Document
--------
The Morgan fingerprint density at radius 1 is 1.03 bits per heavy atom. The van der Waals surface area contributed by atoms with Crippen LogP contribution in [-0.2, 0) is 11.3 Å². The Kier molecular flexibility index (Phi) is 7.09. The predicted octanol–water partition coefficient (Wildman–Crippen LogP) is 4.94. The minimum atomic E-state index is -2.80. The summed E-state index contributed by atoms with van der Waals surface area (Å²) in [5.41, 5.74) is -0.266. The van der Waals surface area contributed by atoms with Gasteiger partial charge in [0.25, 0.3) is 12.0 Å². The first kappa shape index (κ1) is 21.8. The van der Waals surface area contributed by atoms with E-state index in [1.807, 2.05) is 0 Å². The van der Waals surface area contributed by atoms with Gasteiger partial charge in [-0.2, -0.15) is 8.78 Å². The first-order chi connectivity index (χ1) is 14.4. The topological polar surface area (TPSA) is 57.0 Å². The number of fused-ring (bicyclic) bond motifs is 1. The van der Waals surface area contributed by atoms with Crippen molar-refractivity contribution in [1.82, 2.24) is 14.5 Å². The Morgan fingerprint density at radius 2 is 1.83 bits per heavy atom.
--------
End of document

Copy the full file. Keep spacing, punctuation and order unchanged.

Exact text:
The Morgan fingerprint density at radius 1 is 1.03 bits per heavy atom. The van der Waals surface area contributed by atoms with Crippen LogP contribution in [-0.2, 0) is 11.3 Å². The Kier molecular flexibility index (Phi) is 7.09. The predicted octanol–water partition coefficient (Wildman–Crippen LogP) is 4.94. The minimum atomic E-state index is -2.80. The summed E-state index contributed by atoms with van der Waals surface area (Å²) in [5.41, 5.74) is -0.266. The van der Waals surface area contributed by atoms with Gasteiger partial charge in [0.25, 0.3) is 12.0 Å². The first kappa shape index (κ1) is 21.8. The van der Waals surface area contributed by atoms with E-state index in [1.807, 2.05) is 0 Å². The van der Waals surface area contributed by atoms with Gasteiger partial charge in [-0.2, -0.15) is 8.78 Å². The first-order chi connectivity index (χ1) is 14.4. The topological polar surface area (TPSA) is 57.0 Å². The number of fused-ring (bicyclic) bond motifs is 1. The van der Waals surface area contributed by atoms with Crippen molar-refractivity contribution in [1.82, 2.24) is 14.5 Å². The Morgan fingerprint density at radius 2 is 1.83 bits per heavy atom.